ASP.NET Core 1.0 Hosting Tutorial – How To Find & Use Session in ASP.NET Core 1.0

If you’re just starting to develop in ASP.NET, you may not have encountered Session before. Session is a serialized collection of objects that are related to the current user’s session. The values are usually stored on the local server memory, but there are alternate architectures where the values can be stored in a SQL database or other distributed storage solutions, especially when your servers are part of a server farm. In this tutorial, we will show you how to find and use session in ASP.NET Core 1.0.flat-vector-design-illustration-of-modern-business-office-and-workspace-600x500

Finding Session in ASP.NET Core 1.0

ASP.NET Core 1.0 has been written from the ground up to be a modular, choose-what-you-need framework. What this means is that you must explicitly include any packages you want to use in your project. This allows developers to maintain tight control over what functionality our ASP.NET Core projects actually need, and exclude anything that is not necessary.

Step 1

Session is considered to be one of “additional” packages.  In order to include that package we need to add a reference to Microsoft.AspNet.Session in the project.json file. If we wanted to use memory as our caching backend, we would also include Microsoft.Extensions.Caching.Memory.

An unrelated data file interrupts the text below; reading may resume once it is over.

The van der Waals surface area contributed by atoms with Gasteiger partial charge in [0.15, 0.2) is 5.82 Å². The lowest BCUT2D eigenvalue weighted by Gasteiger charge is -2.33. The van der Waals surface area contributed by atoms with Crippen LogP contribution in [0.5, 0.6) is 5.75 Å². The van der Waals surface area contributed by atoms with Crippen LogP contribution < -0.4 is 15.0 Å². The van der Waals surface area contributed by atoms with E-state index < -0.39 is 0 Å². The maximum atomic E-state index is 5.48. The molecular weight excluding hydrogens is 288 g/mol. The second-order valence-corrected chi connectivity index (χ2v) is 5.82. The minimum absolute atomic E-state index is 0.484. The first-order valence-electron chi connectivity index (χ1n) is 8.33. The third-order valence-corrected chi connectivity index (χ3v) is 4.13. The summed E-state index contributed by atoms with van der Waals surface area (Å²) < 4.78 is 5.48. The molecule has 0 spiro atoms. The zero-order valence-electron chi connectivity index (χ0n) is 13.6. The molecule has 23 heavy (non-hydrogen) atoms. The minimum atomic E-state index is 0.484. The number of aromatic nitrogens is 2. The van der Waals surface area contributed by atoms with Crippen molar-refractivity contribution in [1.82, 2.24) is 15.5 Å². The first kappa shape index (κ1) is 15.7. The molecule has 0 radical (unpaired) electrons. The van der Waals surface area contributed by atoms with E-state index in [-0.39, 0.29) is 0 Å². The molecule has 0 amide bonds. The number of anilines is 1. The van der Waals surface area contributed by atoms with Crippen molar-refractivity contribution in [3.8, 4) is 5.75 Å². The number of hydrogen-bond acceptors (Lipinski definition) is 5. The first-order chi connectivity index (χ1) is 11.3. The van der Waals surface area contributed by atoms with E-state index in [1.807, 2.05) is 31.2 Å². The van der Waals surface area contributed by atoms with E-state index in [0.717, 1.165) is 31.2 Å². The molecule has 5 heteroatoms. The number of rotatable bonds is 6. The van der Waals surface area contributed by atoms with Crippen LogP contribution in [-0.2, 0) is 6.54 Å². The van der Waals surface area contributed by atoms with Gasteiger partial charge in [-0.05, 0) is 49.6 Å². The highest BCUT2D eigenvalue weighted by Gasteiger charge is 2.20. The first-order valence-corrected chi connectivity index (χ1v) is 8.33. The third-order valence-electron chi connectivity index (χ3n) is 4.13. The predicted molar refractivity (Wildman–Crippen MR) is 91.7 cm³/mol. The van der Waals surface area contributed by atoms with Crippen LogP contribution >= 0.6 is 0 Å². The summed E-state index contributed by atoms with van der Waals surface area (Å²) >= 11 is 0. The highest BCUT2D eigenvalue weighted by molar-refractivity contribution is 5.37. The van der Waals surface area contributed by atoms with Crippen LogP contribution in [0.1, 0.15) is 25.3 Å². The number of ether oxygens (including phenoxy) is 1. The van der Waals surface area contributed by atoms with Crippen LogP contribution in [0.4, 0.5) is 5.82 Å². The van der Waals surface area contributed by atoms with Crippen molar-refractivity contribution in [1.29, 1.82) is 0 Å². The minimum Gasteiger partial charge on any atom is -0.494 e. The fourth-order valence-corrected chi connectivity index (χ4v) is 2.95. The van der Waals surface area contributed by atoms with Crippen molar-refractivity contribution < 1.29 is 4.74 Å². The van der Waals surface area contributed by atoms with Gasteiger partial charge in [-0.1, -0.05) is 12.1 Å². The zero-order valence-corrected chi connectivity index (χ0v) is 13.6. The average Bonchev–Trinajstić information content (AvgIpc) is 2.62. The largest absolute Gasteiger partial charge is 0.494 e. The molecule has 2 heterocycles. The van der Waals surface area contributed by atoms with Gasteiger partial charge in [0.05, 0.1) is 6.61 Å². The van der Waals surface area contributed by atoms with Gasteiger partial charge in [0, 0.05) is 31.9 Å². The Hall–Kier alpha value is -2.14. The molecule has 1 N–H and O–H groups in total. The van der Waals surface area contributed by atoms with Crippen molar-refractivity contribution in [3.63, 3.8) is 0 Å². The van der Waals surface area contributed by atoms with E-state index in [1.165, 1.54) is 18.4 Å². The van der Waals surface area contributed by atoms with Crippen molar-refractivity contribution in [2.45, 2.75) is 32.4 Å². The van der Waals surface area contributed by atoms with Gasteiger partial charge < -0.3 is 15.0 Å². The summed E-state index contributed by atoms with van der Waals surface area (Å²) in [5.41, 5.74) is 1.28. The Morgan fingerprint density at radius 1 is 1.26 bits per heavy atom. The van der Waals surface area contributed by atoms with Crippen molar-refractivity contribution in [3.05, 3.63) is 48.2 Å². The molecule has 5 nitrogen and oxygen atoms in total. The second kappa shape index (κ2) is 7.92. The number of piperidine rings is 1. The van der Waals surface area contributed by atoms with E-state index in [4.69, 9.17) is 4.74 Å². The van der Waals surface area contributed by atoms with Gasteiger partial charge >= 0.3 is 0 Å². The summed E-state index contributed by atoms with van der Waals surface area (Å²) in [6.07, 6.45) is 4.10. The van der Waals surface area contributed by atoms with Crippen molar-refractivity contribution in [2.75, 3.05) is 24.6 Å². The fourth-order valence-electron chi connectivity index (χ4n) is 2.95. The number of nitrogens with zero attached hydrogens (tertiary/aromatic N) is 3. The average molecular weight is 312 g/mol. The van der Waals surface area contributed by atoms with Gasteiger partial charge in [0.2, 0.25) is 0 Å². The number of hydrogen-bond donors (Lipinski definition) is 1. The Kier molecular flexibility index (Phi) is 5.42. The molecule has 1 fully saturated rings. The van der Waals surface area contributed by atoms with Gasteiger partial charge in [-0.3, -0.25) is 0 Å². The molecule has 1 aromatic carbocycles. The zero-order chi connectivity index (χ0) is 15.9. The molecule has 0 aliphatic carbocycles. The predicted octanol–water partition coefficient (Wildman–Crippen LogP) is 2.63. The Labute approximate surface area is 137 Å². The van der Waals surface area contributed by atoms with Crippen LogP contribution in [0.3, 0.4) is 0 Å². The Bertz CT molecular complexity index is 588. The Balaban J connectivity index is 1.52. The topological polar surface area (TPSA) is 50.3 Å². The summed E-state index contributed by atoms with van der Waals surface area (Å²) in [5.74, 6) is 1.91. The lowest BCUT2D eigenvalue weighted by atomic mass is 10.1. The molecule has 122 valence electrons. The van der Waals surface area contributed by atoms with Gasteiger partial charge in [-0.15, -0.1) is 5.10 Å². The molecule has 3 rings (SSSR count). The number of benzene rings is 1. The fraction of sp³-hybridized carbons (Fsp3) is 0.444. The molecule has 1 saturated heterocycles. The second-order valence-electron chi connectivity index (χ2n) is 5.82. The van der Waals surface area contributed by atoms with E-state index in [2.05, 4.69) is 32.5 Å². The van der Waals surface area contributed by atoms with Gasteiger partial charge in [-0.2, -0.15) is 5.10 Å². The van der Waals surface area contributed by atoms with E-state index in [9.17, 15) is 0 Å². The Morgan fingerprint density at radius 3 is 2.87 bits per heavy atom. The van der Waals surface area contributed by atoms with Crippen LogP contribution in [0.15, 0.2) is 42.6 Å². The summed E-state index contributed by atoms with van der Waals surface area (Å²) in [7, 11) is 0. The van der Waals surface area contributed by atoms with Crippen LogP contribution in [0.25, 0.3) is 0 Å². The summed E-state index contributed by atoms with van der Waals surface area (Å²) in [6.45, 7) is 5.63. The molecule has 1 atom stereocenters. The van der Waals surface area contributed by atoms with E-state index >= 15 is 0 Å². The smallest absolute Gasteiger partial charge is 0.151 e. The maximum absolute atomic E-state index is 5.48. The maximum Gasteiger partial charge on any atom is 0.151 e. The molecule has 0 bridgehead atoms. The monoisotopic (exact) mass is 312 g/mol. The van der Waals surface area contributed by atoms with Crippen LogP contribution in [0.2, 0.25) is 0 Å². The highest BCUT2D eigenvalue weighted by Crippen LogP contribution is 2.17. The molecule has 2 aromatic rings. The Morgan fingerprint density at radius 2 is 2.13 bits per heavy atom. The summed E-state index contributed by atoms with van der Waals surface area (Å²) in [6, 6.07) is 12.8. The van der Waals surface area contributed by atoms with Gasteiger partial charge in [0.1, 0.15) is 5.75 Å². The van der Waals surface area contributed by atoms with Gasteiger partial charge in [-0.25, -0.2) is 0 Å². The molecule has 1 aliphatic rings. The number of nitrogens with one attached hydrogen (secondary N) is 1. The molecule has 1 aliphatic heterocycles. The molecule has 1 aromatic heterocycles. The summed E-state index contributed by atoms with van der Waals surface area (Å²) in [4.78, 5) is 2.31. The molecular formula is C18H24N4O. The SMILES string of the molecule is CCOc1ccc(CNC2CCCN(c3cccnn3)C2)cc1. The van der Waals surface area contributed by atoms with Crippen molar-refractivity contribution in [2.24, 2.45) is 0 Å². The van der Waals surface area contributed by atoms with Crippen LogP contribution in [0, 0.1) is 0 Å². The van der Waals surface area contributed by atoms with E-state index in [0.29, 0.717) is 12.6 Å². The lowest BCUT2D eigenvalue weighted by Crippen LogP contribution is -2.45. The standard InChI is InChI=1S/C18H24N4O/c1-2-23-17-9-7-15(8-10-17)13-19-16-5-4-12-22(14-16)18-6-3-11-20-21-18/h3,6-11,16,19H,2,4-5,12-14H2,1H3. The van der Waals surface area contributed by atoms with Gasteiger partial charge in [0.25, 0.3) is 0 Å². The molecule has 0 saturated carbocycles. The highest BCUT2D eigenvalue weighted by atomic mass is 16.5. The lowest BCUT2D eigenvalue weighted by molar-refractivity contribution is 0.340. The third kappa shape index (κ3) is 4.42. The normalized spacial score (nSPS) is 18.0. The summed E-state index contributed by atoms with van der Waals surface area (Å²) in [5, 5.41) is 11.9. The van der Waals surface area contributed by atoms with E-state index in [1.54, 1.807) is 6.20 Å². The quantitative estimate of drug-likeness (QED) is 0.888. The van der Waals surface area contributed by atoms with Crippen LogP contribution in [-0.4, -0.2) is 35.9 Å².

Finding Session in ASP.NET Core 1.0 (1)

Step 2

Once we’ve got the package included in our project, we need to make it available to the Services layer by modifying the ConfigureServices() method in the Startup file, like so:

Step 3

However, that isn’t quite enough to get Session fully integrated into our project. We also need to inject the Session service into our Dependency Injection container in the Startup file’s Configure() method, like so:

With all of these steps completed, you can now use Session in your projects just like in any other ASP.NET application. If you wanted to use a different cache backend (rather than memory) you could grab a different NuGet package like Redis or SqlServer. Don’t forget to check NuGet if you can’t find the functionality you need; it is probably there and you just need to download it.

Using Session in ASP.NET Core 1.0

ASP.NET Core 1.0 has introduced some new extension methods that we can use for accessing and storing Session values. The odd thing is that these extensions are not in Microsoft.AspNet.Session; rather, they are in Microsoft.AspNet.Http, and so we will need to add that package.

Using Session in ASP.NET Core 1.0 (1)

Once we’ve got that package included, we can start using the extension methods:

The new extension methods are:

  • Get: Returns a byte array for the specified Session object.
  • GetInt: Returns an integer value for the specified Session object.
  • GetString: Returns a string value for the specified Session object.
  • Set: Sets a byte array for the specified Session object.
  • SetInt: Sets an integer value for the specified Session object.
  • SetString: Sets a string value for the specified Session object.

Best and Recommended ASP.NET Core 1.0 Hosting

If you are looking at creating website of your own, hosting it with ASP.NET Core 1.0 can be a great choice. While there are various companies today who offer you ASP.NET Core 1.0 hosting services, it is extremely important for you to understand and compare the features that various companies offer. To make this search easier for you, we have listed down top 3 hosting providers which you need to compare for the best and recommended ASP.NET Core 1.0 hosting.